The new school year may be just around the corner but the summer heat is still here. According to a doctor at Baylor College of Medicine, the warmer months are when children are more prone to certain injuries due to their increase in outdoor activities.
“In the summer, we see a lot of injuries, such as falls from bicycles that result in abrasions or lacerations that may require stitches as well as injuries related to the pool,” said Dr. Frene LaCour-Chestnut, assistant professor of internal medicine-pediatrics at Baylor. “Pool injuries could be as simple as a fall or scrape due to running around the pool or more severe, such as head injuries, near-drownings and drownings.”
As a parent it is important to be able to accurately assess your child’s injuries and be aware of the appropriate medical attention depending on the injury and severity. LaCour-Chestnut provides the following basic rules of thumb:
For a minor injury, bleeding should slow and stop within 15 minutes and usually does not require a visit to the emergency room.
Follow the 3 Ds rule to help you determine if you should seek medical attention for a cut. If a laceration is Deep, Dirty, and/or Does not stop bleeding, seek medical attention to determine if your child may need stitches.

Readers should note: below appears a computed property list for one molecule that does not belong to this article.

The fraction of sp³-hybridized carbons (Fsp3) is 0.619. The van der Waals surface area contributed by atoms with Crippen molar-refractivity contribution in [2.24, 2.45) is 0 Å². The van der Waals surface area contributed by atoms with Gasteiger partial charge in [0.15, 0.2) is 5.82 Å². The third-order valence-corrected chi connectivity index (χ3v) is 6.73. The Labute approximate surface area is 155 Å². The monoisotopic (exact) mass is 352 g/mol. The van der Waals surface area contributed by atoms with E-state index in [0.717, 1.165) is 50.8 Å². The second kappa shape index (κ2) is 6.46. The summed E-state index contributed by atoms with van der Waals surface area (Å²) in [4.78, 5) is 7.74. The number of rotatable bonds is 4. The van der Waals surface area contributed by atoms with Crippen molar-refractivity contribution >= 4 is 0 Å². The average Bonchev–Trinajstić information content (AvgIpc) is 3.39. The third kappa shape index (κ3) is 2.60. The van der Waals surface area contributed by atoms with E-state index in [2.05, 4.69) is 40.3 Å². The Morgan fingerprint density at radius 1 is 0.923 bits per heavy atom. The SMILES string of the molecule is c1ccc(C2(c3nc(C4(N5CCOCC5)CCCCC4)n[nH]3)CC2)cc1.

If you still aren’t sure, try calling your doctor’s office first. They may be able to give advice on whether or not a child’s injury requires an emergency room, urgent care center or simply a visit to the doctor’s office, especially if they are open on the weekends.
Lacour-Chestnut says that parents should keep a close eye on head injuries. A parent should seek emergency room care if their child shows the following signs and symptoms after a head injury:
Suffers from a seizure
Very strong headache
Altered level of consciousness – this means very tired or sleepy after head injury
The child may be suffering from a concussion, which left untreated can have lasting effects.
“Dry drowning and secondary drowning syndrome are two different phenomenons but can lead to severe consequences. Dry drowning occurs when breathing in water causes your child’s vocal cords to spasm and prevents air from getting into the lungs. Secondary drowning syndrome occurs when the child has inhaled some water into their lungs and that leads to excess water in the lungs, also known as pulmonary edema. Both of these can occur hours after leaving the pool, beach, lake or any body of water,” said LaCour-Chestnut.
When this occurs a child may initially seem okay but several hours after the may start to develop respiratory symptoms. These symptoms include:
Shortness of breath
Feeling very tired
“These incidents are very scary, and we cannot predict which child is going to develop issues with their lungs after having trouble while swimming,” said LaCour-Chestnut. “If your child begins to develop any of the symptoms discussed, you should seek medical care right away.”
LaCour-Chestnut advises that regardless of your child’s swimming experience it is always important to have proper supervision when they are in the water. Children should swim where a lifeguard is present and wear an approved life-saving device while in or around the water. If swimming in a pool or other body of water where a lifeguard is not present, all children should be within arm’s reach of an adult who knows how to swim and how to perform CPR in the event there is an emergency.
“Teaching children and adults about water safety child would go a long way toward preventing drownings and near-drownings,” she said.